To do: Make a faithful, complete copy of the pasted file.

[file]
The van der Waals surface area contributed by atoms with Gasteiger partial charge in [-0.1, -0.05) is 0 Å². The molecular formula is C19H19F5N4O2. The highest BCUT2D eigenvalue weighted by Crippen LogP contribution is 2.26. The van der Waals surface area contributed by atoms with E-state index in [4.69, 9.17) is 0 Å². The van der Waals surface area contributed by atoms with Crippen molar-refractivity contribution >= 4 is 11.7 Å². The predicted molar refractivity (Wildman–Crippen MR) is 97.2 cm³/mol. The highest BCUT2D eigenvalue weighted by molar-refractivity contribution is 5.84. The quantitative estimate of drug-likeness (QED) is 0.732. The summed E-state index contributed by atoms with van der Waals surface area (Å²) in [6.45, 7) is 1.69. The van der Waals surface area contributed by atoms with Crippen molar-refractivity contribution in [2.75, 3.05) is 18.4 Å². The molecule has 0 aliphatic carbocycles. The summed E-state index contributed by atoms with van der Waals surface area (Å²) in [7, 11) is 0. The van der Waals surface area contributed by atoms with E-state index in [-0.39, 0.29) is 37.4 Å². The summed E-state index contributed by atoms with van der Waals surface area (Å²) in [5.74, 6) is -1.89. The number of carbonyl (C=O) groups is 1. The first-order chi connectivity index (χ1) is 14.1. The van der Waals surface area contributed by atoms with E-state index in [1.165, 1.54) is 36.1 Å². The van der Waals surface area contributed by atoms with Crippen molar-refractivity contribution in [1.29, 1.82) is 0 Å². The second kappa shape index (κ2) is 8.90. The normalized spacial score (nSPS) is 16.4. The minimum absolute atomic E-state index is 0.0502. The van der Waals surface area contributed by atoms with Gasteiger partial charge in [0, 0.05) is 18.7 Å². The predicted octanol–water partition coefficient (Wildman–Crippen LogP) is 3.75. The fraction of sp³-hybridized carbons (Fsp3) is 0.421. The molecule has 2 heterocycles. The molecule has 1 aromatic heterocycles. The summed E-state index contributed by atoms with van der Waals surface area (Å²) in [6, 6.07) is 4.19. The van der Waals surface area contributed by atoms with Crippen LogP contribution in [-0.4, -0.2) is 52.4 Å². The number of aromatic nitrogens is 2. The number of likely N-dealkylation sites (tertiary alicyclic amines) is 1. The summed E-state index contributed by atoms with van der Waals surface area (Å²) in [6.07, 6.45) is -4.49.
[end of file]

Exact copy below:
The van der Waals surface area contributed by atoms with Gasteiger partial charge in [-0.1, -0.05) is 0 Å². The molecular formula is C19H19F5N4O2. The highest BCUT2D eigenvalue weighted by Crippen LogP contribution is 2.26. The van der Waals surface area contributed by atoms with E-state index in [4.69, 9.17) is 0 Å². The van der Waals surface area contributed by atoms with Crippen molar-refractivity contribution >= 4 is 11.7 Å². The predicted molar refractivity (Wildman–Crippen MR) is 97.2 cm³/mol. The highest BCUT2D eigenvalue weighted by molar-refractivity contribution is 5.84. The quantitative estimate of drug-likeness (QED) is 0.732. The summed E-state index contributed by atoms with van der Waals surface area (Å²) in [6.45, 7) is 1.69. The van der Waals surface area contributed by atoms with Crippen molar-refractivity contribution in [2.75, 3.05) is 18.4 Å². The molecule has 0 aliphatic carbocycles. The summed E-state index contributed by atoms with van der Waals surface area (Å²) in [7, 11) is 0. The van der Waals surface area contributed by atoms with E-state index in [-0.39, 0.29) is 37.4 Å². The summed E-state index contributed by atoms with van der Waals surface area (Å²) in [5.74, 6) is -1.89. The number of carbonyl (C=O) groups is 1. The first-order chi connectivity index (χ1) is 14.1. The van der Waals surface area contributed by atoms with E-state index in [1.165, 1.54) is 36.1 Å². The van der Waals surface area contributed by atoms with Crippen molar-refractivity contribution in [1.29, 1.82) is 0 Å². The second kappa shape index (κ2) is 8.90. The normalized spacial score (nSPS) is 16.4. The minimum absolute atomic E-state index is 0.0502. The van der Waals surface area contributed by atoms with Gasteiger partial charge in [0, 0.05) is 18.7 Å². The predicted octanol–water partition coefficient (Wildman–Crippen LogP) is 3.75. The fraction of sp³-hybridized carbons (Fsp3) is 0.421. The molecule has 2 heterocycles. The molecule has 1 aromatic heterocycles. The summed E-state index contributed by atoms with van der Waals surface area (Å²) in [6, 6.07) is 4.19. The van der Waals surface area contributed by atoms with Crippen LogP contribution in [-0.4, -0.2) is 52.4 Å². The number of aromatic nitrogens is 2. The number of likely N-dealkylation sites (tertiary alicyclic amines) is 1. The summed E-state index contributed by atoms with van der Waals surface area (Å²) in [6.07, 6.45) is -4.49.